Leaders of several global financial bodies warned that rising interest rates are increasing pressure on low-income developing countries, around 60% of which are now in or at high risk of debt distress.
Public debt burdens in developing countries have been exacerbated in recent years by back-to-back global crises, with Russia’s invasion of Ukraine coming on the heels of the Covid-19 pandemic, while many heavily-indebted nations are also dealing with idiosyncratic pressures from climate events or conflict.
Major central banks around the world have tightened monetary policy aggressively over the past year in order to rein in soaring inflation. A lot of the debt accrued by low-income countries is coming due over the next couple of years, however, and rising interest rates mean these countries will find it increasingly difficult to meet their repayments.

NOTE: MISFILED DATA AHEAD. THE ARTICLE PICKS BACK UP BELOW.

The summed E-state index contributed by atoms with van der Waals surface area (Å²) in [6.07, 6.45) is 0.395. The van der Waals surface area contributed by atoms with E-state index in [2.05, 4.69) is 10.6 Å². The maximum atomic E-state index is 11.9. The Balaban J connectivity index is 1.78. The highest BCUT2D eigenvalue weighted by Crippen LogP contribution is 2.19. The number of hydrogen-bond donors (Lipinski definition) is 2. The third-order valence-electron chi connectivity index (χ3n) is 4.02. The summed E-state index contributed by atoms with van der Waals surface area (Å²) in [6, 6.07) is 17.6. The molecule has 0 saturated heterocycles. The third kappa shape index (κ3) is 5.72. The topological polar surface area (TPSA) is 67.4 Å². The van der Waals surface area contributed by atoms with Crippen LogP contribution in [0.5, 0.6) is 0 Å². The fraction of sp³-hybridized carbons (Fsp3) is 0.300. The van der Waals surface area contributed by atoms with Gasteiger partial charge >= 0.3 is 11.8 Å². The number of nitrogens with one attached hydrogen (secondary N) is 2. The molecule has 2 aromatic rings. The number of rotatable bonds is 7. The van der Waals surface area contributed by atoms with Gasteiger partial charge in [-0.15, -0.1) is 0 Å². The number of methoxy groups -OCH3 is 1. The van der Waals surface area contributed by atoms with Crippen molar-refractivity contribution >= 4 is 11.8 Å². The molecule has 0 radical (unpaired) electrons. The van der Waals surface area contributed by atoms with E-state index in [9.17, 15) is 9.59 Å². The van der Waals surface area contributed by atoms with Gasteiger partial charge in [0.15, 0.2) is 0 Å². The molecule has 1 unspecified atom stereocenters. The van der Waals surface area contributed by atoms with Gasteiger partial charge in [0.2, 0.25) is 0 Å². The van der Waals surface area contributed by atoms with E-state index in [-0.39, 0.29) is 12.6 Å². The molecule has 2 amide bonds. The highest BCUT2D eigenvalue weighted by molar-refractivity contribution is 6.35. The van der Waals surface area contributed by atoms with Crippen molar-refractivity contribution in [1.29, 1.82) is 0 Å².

The International Monetary Fund and the World Bank have established a host of relief measures in recent years, including the IMF-World Bank Debt Sustainability Framework, designed to guide the borrowing of low-income countries in a way that ensures stability in public finances.
Meanwhile the G-20 Common Framework, an initiative endorsed by the Paris Club — the group of officials from major lending countries tasked with finding solutions for debtor countries — was established in late 2020 to offer additional support in the form of grants to countries with unsustainable debt.
Ghana in January became the fourth country to seek debt treatment under the Common Framework, alongside Chad, Ethiopia and Zambia.
Yet the implementation, in practical terms, has not been smooth. Zambia, which became the first African country to default in 2020 after the onset of the pandemic, complained earlier this month that it was being “punished” in the debt restructuring process because its two main creditors, international bondholders and China, had failed to reach an agreement.
The IMF said earlier this month that the next instalment of Zambia’s $1.3 billion rescue loan was contingent on a debt restructuring agreement being reached.